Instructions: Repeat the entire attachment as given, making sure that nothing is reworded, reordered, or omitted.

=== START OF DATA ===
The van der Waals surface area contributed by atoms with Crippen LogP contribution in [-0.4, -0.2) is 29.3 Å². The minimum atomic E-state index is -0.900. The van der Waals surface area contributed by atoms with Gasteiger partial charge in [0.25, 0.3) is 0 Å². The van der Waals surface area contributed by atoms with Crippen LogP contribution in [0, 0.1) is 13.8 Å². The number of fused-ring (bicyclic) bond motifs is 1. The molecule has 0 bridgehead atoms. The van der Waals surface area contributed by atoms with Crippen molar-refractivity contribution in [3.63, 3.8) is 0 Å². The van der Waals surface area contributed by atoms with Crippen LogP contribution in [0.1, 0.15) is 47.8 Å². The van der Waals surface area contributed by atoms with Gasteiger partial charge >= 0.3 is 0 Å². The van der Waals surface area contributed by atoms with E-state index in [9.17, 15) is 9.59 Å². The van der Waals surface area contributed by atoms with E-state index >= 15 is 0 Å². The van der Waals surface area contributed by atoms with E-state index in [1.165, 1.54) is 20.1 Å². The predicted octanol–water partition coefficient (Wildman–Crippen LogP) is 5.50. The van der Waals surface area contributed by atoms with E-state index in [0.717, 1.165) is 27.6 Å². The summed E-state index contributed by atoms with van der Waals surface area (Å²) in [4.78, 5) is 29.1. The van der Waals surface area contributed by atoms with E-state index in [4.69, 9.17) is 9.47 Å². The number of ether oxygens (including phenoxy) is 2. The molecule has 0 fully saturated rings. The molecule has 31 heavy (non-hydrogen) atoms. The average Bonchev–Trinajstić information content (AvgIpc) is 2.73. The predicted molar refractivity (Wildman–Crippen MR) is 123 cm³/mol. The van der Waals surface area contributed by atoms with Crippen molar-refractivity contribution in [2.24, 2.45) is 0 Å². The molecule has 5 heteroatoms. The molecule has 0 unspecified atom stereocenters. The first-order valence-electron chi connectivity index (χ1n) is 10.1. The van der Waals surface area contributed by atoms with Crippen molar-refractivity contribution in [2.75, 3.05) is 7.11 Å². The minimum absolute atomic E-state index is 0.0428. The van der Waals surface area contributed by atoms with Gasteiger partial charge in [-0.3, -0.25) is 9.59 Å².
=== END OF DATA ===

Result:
The van der Waals surface area contributed by atoms with Crippen LogP contribution in [-0.4, -0.2) is 29.3 Å². The minimum atomic E-state index is -0.900. The van der Waals surface area contributed by atoms with Gasteiger partial charge in [0.25, 0.3) is 0 Å². The van der Waals surface area contributed by atoms with Crippen LogP contribution in [0, 0.1) is 13.8 Å². The number of fused-ring (bicyclic) bond motifs is 1. The molecule has 0 bridgehead atoms. The van der Waals surface area contributed by atoms with Crippen molar-refractivity contribution in [3.63, 3.8) is 0 Å². The van der Waals surface area contributed by atoms with Crippen LogP contribution in [0.1, 0.15) is 47.8 Å². The van der Waals surface area contributed by atoms with Gasteiger partial charge >= 0.3 is 0 Å². The van der Waals surface area contributed by atoms with E-state index in [9.17, 15) is 9.59 Å². The van der Waals surface area contributed by atoms with E-state index >= 15 is 0 Å². The van der Waals surface area contributed by atoms with E-state index in [1.165, 1.54) is 20.1 Å². The predicted octanol–water partition coefficient (Wildman–Crippen LogP) is 5.50. The van der Waals surface area contributed by atoms with E-state index in [0.717, 1.165) is 27.6 Å². The summed E-state index contributed by atoms with van der Waals surface area (Å²) in [4.78, 5) is 29.1. The van der Waals surface area contributed by atoms with E-state index in [4.69, 9.17) is 9.47 Å². The number of ether oxygens (including phenoxy) is 2. The molecule has 0 fully saturated rings. The molecule has 31 heavy (non-hydrogen) atoms. The average Bonchev–Trinajstić information content (AvgIpc) is 2.73. The predicted molar refractivity (Wildman–Crippen MR) is 123 cm³/mol. The van der Waals surface area contributed by atoms with Crippen molar-refractivity contribution in [2.24, 2.45) is 0 Å². The molecule has 5 heteroatoms. The molecule has 0 unspecified atom stereocenters. The first-order valence-electron chi connectivity index (χ1n) is 10.1. The van der Waals surface area contributed by atoms with Crippen molar-refractivity contribution in [2.75, 3.05) is 7.11 Å². The minimum absolute atomic E-state index is 0.0428. The van der Waals surface area contributed by atoms with Gasteiger partial charge in [-0.3, -0.25) is 9.59 Å².